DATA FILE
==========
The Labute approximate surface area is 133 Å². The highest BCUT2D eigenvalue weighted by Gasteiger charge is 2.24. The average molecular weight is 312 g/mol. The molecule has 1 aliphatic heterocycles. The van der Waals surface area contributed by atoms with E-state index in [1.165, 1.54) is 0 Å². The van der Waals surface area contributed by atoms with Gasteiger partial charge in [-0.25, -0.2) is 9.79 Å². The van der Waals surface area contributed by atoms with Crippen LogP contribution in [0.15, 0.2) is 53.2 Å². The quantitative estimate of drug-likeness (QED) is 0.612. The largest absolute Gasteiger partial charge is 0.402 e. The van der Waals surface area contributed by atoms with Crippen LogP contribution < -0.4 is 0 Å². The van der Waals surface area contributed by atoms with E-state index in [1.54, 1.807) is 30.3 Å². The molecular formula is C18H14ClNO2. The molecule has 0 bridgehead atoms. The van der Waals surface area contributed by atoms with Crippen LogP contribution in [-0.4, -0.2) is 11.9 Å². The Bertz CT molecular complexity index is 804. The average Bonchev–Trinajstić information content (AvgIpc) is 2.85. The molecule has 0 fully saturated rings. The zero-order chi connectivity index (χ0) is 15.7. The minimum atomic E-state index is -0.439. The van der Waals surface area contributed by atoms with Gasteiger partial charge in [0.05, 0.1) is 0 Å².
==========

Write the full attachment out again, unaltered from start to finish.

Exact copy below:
The Labute approximate surface area is 133 Å². The highest BCUT2D eigenvalue weighted by Gasteiger charge is 2.24. The average molecular weight is 312 g/mol. The molecule has 1 aliphatic heterocycles. The van der Waals surface area contributed by atoms with E-state index in [1.165, 1.54) is 0 Å². The van der Waals surface area contributed by atoms with Gasteiger partial charge in [-0.25, -0.2) is 9.79 Å². The van der Waals surface area contributed by atoms with Crippen LogP contribution in [0.15, 0.2) is 53.2 Å². The quantitative estimate of drug-likeness (QED) is 0.612. The largest absolute Gasteiger partial charge is 0.402 e. The van der Waals surface area contributed by atoms with Crippen LogP contribution < -0.4 is 0 Å². The van der Waals surface area contributed by atoms with E-state index in [1.54, 1.807) is 30.3 Å². The molecular formula is C18H14ClNO2. The molecule has 0 bridgehead atoms. The van der Waals surface area contributed by atoms with Crippen LogP contribution in [-0.4, -0.2) is 11.9 Å². The Bertz CT molecular complexity index is 804. The average Bonchev–Trinajstić information content (AvgIpc) is 2.85. The molecule has 0 fully saturated rings. The zero-order chi connectivity index (χ0) is 15.7. The minimum atomic E-state index is -0.439. The van der Waals surface area contributed by atoms with Gasteiger partial charge in [0.05, 0.1) is 0 Å².